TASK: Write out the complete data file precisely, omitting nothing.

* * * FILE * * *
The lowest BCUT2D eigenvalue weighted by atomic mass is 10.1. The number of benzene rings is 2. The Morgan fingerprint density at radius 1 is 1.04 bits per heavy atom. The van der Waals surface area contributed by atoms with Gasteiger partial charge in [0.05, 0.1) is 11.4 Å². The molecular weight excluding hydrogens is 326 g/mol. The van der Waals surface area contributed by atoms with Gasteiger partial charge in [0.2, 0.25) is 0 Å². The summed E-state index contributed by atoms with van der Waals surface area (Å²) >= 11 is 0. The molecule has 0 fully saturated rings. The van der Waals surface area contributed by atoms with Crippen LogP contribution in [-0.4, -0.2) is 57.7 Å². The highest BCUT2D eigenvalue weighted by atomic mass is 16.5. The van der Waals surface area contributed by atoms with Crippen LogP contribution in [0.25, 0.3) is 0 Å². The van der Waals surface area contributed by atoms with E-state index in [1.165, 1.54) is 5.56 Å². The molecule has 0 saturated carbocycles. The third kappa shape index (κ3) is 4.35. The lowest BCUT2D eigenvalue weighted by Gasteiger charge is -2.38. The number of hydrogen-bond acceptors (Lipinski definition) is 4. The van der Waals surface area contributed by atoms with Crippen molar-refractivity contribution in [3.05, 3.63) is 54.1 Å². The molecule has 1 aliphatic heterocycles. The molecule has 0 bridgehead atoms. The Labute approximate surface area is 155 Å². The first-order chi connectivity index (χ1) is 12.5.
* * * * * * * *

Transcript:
The lowest BCUT2D eigenvalue weighted by atomic mass is 10.1. The number of benzene rings is 2. The Morgan fingerprint density at radius 1 is 1.04 bits per heavy atom. The van der Waals surface area contributed by atoms with Gasteiger partial charge in [0.05, 0.1) is 11.4 Å². The molecular weight excluding hydrogens is 326 g/mol. The van der Waals surface area contributed by atoms with Gasteiger partial charge in [0.2, 0.25) is 0 Å². The summed E-state index contributed by atoms with van der Waals surface area (Å²) >= 11 is 0. The molecule has 0 fully saturated rings. The van der Waals surface area contributed by atoms with Crippen LogP contribution in [-0.4, -0.2) is 57.7 Å². The highest BCUT2D eigenvalue weighted by atomic mass is 16.5. The van der Waals surface area contributed by atoms with Crippen LogP contribution in [0.25, 0.3) is 0 Å². The van der Waals surface area contributed by atoms with E-state index in [1.165, 1.54) is 5.56 Å². The molecule has 0 saturated carbocycles. The third kappa shape index (κ3) is 4.35. The lowest BCUT2D eigenvalue weighted by Gasteiger charge is -2.38. The number of hydrogen-bond acceptors (Lipinski definition) is 4. The van der Waals surface area contributed by atoms with Crippen molar-refractivity contribution in [3.05, 3.63) is 54.1 Å². The molecule has 1 aliphatic heterocycles. The molecule has 0 bridgehead atoms. The Labute approximate surface area is 155 Å². The first-order chi connectivity index (χ1) is 12.5.